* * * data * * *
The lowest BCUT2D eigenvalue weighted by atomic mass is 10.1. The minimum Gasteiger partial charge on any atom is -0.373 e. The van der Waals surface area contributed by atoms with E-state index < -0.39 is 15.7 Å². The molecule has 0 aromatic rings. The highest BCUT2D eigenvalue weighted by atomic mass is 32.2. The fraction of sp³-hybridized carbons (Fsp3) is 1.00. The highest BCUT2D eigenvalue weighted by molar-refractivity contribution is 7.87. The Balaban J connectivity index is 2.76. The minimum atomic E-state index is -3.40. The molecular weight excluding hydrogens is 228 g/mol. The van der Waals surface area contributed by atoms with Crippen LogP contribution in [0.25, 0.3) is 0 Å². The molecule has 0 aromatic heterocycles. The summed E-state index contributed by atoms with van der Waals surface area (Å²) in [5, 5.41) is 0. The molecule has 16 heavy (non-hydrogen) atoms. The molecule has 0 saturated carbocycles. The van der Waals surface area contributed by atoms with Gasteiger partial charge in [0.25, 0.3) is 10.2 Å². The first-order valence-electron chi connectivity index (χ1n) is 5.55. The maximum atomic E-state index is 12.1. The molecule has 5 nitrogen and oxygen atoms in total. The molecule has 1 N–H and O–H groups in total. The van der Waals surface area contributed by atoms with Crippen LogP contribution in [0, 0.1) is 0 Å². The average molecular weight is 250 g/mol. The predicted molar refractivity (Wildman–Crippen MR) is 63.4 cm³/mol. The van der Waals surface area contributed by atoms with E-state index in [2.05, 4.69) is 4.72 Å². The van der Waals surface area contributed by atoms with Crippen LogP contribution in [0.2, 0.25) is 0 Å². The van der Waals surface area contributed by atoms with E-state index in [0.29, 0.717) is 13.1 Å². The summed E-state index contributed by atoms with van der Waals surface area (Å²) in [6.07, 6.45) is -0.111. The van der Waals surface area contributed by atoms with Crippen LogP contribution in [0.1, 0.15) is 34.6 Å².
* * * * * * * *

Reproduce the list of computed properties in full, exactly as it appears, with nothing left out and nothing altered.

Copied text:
The lowest BCUT2D eigenvalue weighted by atomic mass is 10.1. The minimum Gasteiger partial charge on any atom is -0.373 e. The van der Waals surface area contributed by atoms with E-state index < -0.39 is 15.7 Å². The molecule has 0 aromatic rings. The highest BCUT2D eigenvalue weighted by atomic mass is 32.2. The fraction of sp³-hybridized carbons (Fsp3) is 1.00. The highest BCUT2D eigenvalue weighted by molar-refractivity contribution is 7.87. The Balaban J connectivity index is 2.76. The minimum atomic E-state index is -3.40. The molecular weight excluding hydrogens is 228 g/mol. The van der Waals surface area contributed by atoms with Crippen LogP contribution in [0.25, 0.3) is 0 Å². The molecule has 0 aromatic heterocycles. The summed E-state index contributed by atoms with van der Waals surface area (Å²) in [5, 5.41) is 0. The molecule has 16 heavy (non-hydrogen) atoms. The molecule has 0 saturated carbocycles. The van der Waals surface area contributed by atoms with Gasteiger partial charge in [0.25, 0.3) is 10.2 Å². The first-order valence-electron chi connectivity index (χ1n) is 5.55. The maximum atomic E-state index is 12.1. The molecule has 5 nitrogen and oxygen atoms in total. The molecule has 1 N–H and O–H groups in total. The van der Waals surface area contributed by atoms with Crippen LogP contribution in [0, 0.1) is 0 Å². The average molecular weight is 250 g/mol. The predicted molar refractivity (Wildman–Crippen MR) is 63.4 cm³/mol. The van der Waals surface area contributed by atoms with E-state index in [2.05, 4.69) is 4.72 Å². The van der Waals surface area contributed by atoms with Crippen LogP contribution in [0.2, 0.25) is 0 Å². The van der Waals surface area contributed by atoms with E-state index in [0.29, 0.717) is 13.1 Å². The summed E-state index contributed by atoms with van der Waals surface area (Å²) in [6.07, 6.45) is -0.111. The van der Waals surface area contributed by atoms with Crippen LogP contribution in [0.1, 0.15) is 34.6 Å².